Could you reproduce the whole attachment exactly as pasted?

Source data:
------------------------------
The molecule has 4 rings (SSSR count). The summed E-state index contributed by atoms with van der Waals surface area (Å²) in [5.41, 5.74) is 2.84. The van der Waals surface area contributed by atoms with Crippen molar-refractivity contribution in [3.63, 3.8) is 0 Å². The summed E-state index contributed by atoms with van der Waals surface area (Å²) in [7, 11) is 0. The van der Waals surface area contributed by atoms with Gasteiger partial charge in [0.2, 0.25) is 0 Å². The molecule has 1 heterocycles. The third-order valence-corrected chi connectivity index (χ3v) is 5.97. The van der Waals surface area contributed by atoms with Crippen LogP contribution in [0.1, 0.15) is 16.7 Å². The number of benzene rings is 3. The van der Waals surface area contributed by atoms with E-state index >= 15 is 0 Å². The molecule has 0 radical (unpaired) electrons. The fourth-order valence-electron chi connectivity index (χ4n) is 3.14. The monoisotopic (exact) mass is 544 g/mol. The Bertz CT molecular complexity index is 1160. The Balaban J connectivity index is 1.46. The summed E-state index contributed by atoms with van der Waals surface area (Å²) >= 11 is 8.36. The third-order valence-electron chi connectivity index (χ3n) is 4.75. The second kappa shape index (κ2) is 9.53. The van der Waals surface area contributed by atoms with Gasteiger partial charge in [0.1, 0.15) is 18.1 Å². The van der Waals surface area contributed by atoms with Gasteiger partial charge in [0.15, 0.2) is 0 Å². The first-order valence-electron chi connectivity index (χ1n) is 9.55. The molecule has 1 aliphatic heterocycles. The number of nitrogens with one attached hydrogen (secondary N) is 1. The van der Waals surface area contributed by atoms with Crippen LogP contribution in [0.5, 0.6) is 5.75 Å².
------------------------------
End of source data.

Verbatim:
The molecule has 4 rings (SSSR count). The summed E-state index contributed by atoms with van der Waals surface area (Å²) in [5.41, 5.74) is 2.84. The van der Waals surface area contributed by atoms with Crippen molar-refractivity contribution in [3.63, 3.8) is 0 Å². The summed E-state index contributed by atoms with van der Waals surface area (Å²) in [7, 11) is 0. The van der Waals surface area contributed by atoms with Gasteiger partial charge in [0.2, 0.25) is 0 Å². The molecule has 1 heterocycles. The third-order valence-corrected chi connectivity index (χ3v) is 5.97. The van der Waals surface area contributed by atoms with Crippen LogP contribution in [0.1, 0.15) is 16.7 Å². The number of benzene rings is 3. The van der Waals surface area contributed by atoms with E-state index >= 15 is 0 Å². The molecule has 0 radical (unpaired) electrons. The fourth-order valence-electron chi connectivity index (χ4n) is 3.14. The monoisotopic (exact) mass is 544 g/mol. The Bertz CT molecular complexity index is 1160. The Balaban J connectivity index is 1.46. The summed E-state index contributed by atoms with van der Waals surface area (Å²) >= 11 is 8.36. The third-order valence-electron chi connectivity index (χ3n) is 4.75. The second kappa shape index (κ2) is 9.53. The van der Waals surface area contributed by atoms with Gasteiger partial charge in [0.1, 0.15) is 18.1 Å². The van der Waals surface area contributed by atoms with Gasteiger partial charge in [0.15, 0.2) is 0 Å². The first-order valence-electron chi connectivity index (χ1n) is 9.55. The molecule has 1 aliphatic heterocycles. The number of nitrogens with one attached hydrogen (secondary N) is 1. The van der Waals surface area contributed by atoms with Crippen LogP contribution in [0.5, 0.6) is 5.75 Å².